The Directory of Literary Agents
7 Insider Secrets to Get a Top Agent, Publisher, and Book Deal (65 minutes)
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Literary Agent Directory
Important: Visit each agent’s website (links in their listings below) to see if they’re open to submissions before querying.
|Show Notes | Show Bio||http://www.lkgagency.com/ | Show Map ||
This literary agent represents:
FICTION: Middle Grade Fiction * Young Adult Fiction *
NONFICTION: Animals/Pets * Autobiography * Beauty/Fashion/Style * Celebrity * Dating/Relationship/Sex * Design * Diet/Nutrition * Film/Entertainment * Family * Fitness * Food/Drinks * Health/Wellness * How-To * Humor * Journalism * Lifestyle * Medical/Medicine * Memoir * Middle Grade * Music * Narrative * Parenting/Child Guidance * Pop Culture * Practical * Psychology * Reference * Sports * Women’s Issues * Young Adult *
Lauren Galit is a literary agent with LKG Agency. She says: “Agent: such a loaded job description. It’s the word you scream into the phone when you get stuck in an airline or cable company’s automated loop. AGENT! Or it might call to mind images of a classic real estate or Hollywood agent with slicked-back hair and too-sharp clothes. But that’s not who I am. My client, Clinton Kelly, once wrote in the acknowledgments of Freakin’ Fabulous: ‘Lauren Keller Galit, a totally chill agent who’s not even a jerk.’
Being a literary agent is my dream job (but then again, I was a literary geek at Harvard): I get to work with writers all day long, helping them craft their book ideas and editing their proposals. And then, once the proposal is complete, I get to connect with editors to sell them on something I have passionately committed myself to for the past few months. And I get to chat—a lot (but hopefully not too much). With writers, with editors, with Caitlen. All good.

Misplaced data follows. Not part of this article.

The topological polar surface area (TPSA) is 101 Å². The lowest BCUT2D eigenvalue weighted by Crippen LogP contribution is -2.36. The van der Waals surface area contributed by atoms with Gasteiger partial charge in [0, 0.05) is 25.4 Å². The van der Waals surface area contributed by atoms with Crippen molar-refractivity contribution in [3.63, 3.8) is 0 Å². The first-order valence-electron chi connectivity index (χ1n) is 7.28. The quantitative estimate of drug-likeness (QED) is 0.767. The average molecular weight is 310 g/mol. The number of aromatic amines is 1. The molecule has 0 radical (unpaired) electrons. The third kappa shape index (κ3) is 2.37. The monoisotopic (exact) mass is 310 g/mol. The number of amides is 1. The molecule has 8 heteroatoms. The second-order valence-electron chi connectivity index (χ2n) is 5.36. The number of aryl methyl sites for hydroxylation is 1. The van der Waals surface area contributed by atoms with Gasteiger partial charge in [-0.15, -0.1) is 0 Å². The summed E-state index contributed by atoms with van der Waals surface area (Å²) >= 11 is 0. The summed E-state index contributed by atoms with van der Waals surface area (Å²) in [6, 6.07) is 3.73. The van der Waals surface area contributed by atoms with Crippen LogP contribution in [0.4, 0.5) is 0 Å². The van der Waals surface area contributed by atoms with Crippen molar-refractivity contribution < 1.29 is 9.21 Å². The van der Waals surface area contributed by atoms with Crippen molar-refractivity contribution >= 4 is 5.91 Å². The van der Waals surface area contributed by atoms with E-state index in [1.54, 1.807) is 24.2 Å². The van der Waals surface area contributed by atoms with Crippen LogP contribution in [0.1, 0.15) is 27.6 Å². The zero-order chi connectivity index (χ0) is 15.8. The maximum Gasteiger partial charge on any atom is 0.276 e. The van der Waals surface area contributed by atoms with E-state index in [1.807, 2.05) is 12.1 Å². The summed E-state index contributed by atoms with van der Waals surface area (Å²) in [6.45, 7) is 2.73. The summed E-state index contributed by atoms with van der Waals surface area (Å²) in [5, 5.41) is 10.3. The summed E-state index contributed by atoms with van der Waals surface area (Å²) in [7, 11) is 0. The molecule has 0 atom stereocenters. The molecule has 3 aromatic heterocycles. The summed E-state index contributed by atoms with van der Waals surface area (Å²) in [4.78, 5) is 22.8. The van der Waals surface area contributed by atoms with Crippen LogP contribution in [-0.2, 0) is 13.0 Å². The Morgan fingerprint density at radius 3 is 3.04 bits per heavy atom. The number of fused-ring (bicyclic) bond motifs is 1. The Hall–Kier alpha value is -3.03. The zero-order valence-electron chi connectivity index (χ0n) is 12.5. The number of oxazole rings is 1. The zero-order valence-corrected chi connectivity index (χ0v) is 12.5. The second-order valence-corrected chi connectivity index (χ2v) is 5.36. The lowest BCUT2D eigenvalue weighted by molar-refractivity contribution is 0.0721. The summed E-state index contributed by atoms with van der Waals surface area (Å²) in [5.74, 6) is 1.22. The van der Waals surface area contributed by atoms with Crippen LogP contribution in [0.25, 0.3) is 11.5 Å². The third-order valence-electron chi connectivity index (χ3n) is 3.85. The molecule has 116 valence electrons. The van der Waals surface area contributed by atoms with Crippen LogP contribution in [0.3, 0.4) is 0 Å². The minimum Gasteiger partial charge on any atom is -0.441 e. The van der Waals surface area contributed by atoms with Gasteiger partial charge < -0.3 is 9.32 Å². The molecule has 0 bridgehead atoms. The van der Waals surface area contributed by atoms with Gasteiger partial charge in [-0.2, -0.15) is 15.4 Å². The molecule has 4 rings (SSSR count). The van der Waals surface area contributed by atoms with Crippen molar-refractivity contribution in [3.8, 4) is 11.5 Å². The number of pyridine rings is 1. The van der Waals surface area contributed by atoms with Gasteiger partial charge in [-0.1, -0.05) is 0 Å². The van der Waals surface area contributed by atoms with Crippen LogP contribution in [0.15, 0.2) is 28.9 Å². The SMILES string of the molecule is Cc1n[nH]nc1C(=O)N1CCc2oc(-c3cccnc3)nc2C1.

I also get to be a world-class dilettante. For each new project that comes along, I delve deep into that writer’s world and expertise, learning all I can, so that I can speak knowledgeably about the subject. What could be bad about exploring a new angle on parenting or fitness or style every few months? My closet is certainly the better for it; hopefully my kids, too.
I started my agenting career in 2002 at John Boswell Associates, a literary agency and book packager that’s most noted for creating 365 Ways To Cook Chicken, as well as countless other best sellers. Because Boswell was a packager as well as an agent, he taught me how to do more than just craft a proposal and sell it; he showed me how to create a book from scratch, working with designers and production people along the way. It is that attention to detail that I bring to my current projects, even if we aren’t packaging them. I help my authors envision what their books could be.
Before becoming an agent, I was a magazine editor for 10 years, starting at GQ (Gentleman’s Quarterly) and ending at GH (Good Housekeeping). That’s where I learned to edit and copy edit, to read and reread until an article or caption or pull quote was just so. It is a skill I bring to every proposal I work on with a writer. It won’t go out until it is just so, because the proposal should beautifully and accurately represent the idea an author is dying to bring to the world.”
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